‘Demain’ then moves on to energy, with Jeremy Rifkin pointing out that for every 1 degree in temperature, the atmosphere holds 7% more moisture, resulting in the extreme precipitation events we are seeing today. Over the last 450 million years, he pointed out, there have been only 5 great extinctions, and we are now in the 6th, and we’ve created it.
He argues that renewables are moving so fast that they constitute the next Industrial Revolution: “this is a revolution of unprecedented magnitude”, he continues, “how can fossil fuels stay in the game?” The film takes us to Copenhagen, Finland and elsewhere to see renewable energy in place now, making a huge difference now. We see cities where driving a car is the least popular transport choice, for instance in Copenhagen where 67% of commuters no longer drive. As the Mayor of Copenhagen tells the film “we don’t make cities because we want to make cars happy”. We get a real sense of how amazing cities could be.
We visit the amazing Pocheco factory in France (the hugely kind sponsors of the envelopes in which we mail out copies of ’21 Stories of Transition’), a remarkable factory which really models the circular economy in practice. Local economies get great coverage, with Michael Shuman making an appearance, and a trip to the BALLE (the Business Alliance for Living Local Economies) conference. Mark Burton takes them to the beach to talk about where money comes from, I waft a £21 Totnes Pound note at them, and the Bristol Pound gets a good exposure. As one member of BALLE puts it, “if what we have is people power – then we have to use it”.
The film then looks at democracy, at the amazing story of Iceland redesigning its democracy after the financial crisis there, and at a village in India reimagining its political models. “We can all practice politics” someone says at one point.
The last section looks at education, visiting an amazing school in Finland which offers a great model for how to better educate young people than the crap served up to them in most education systems today. The principal at the school says “we use our time for teaching, not testing”. Among other things, they see their role as teaching the students to “love each other”. So rarely do any films about solutions to the climate/environmental/economic/social crises address education. It was a brilliant way to pull all the film’s threads together. The film got a standing ovation.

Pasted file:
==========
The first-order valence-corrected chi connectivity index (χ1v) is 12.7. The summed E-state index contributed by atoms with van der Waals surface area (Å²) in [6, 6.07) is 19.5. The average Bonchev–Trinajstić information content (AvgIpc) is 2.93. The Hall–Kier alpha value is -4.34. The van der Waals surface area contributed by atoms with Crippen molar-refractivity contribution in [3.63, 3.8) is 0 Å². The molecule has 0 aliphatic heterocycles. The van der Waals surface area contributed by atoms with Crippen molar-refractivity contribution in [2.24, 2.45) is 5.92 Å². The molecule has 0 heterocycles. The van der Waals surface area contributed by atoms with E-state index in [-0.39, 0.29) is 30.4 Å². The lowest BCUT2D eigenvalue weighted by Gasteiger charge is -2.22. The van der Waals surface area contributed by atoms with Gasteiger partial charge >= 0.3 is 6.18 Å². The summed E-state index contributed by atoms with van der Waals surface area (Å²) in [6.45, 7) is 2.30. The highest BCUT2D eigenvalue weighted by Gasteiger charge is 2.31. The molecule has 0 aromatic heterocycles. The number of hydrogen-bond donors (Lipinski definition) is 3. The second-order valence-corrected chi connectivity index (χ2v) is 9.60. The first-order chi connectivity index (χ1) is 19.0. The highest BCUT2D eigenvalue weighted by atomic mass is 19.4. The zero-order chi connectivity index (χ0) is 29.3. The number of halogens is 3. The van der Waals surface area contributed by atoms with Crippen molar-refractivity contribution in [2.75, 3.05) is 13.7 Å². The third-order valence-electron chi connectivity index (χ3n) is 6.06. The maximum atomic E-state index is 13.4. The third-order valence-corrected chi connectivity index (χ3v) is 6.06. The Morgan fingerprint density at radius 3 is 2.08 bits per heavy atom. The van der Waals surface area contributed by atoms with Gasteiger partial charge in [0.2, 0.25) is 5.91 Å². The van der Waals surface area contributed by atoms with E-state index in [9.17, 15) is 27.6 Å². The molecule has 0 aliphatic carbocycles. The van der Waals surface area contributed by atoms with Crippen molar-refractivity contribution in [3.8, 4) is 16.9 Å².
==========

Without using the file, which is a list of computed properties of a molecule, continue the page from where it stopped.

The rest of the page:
I think it is one of the best films on what the new economy, the new paradigm, looks like. It’s an amazing promo for the Transition movement. It’s passionate, informed, heart-felt, rich and moving. It is carried by the characters in it, and is quite wonderful. I hugely recommend it, and I think it should be shown everywhere. We should all be deeply grateful to Cyril and Melanie for this film. The number of young people in the audience was really striking too.
After the film all of us who were in it went up on stage and each said a few words about the film. I said that it had made me cry a few times and that I was particularly impressed by their following one of the clips of me with a track by the Ramones, who I love dearly.
After the event finished, we were invited to the post premiere party, in an apartment overlooking the illuminated Champs Elysees, attended by lots of people involved in the film. It was very glittering and I met lots of very lovely people, all of whom were blown away by the film. Well, as I said, not every day I get to go to the premiere of a movie that I’m in! A magical experience, and one that I will cherish for a long time. My thanks to Cyril and Melanie for creating this film. It screens today at COP21, where it is desperately needed. They have created something that will really accelerate all this work.